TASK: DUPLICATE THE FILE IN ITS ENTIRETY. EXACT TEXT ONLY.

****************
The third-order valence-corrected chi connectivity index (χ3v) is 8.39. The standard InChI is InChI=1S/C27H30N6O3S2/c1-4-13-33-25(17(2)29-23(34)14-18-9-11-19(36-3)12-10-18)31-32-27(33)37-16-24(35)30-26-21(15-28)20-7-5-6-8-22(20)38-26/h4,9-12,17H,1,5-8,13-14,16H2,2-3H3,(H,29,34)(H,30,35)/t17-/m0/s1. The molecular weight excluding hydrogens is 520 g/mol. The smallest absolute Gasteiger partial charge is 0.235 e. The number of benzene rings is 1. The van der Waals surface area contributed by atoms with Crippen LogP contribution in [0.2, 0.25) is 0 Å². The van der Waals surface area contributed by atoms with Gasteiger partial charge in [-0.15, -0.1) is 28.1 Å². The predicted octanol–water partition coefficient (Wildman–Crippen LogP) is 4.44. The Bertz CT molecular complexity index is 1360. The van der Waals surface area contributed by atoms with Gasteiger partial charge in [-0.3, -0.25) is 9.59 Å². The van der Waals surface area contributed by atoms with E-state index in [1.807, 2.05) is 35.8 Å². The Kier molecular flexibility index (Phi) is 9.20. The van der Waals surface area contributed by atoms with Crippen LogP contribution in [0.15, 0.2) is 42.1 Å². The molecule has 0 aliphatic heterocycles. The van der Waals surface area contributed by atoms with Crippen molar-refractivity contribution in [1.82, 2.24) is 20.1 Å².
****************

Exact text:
The third-order valence-corrected chi connectivity index (χ3v) is 8.39. The standard InChI is InChI=1S/C27H30N6O3S2/c1-4-13-33-25(17(2)29-23(34)14-18-9-11-19(36-3)12-10-18)31-32-27(33)37-16-24(35)30-26-21(15-28)20-7-5-6-8-22(20)38-26/h4,9-12,17H,1,5-8,13-14,16H2,2-3H3,(H,29,34)(H,30,35)/t17-/m0/s1. The molecular weight excluding hydrogens is 520 g/mol. The smallest absolute Gasteiger partial charge is 0.235 e. The number of benzene rings is 1. The van der Waals surface area contributed by atoms with Crippen LogP contribution in [0.2, 0.25) is 0 Å². The van der Waals surface area contributed by atoms with Gasteiger partial charge in [-0.15, -0.1) is 28.1 Å². The predicted octanol–water partition coefficient (Wildman–Crippen LogP) is 4.44. The Bertz CT molecular complexity index is 1360. The van der Waals surface area contributed by atoms with Gasteiger partial charge in [-0.3, -0.25) is 9.59 Å². The van der Waals surface area contributed by atoms with E-state index in [1.807, 2.05) is 35.8 Å². The Kier molecular flexibility index (Phi) is 9.20. The van der Waals surface area contributed by atoms with Crippen LogP contribution in [0.15, 0.2) is 42.1 Å². The molecule has 0 aliphatic heterocycles. The van der Waals surface area contributed by atoms with Crippen molar-refractivity contribution in [1.82, 2.24) is 20.1 Å².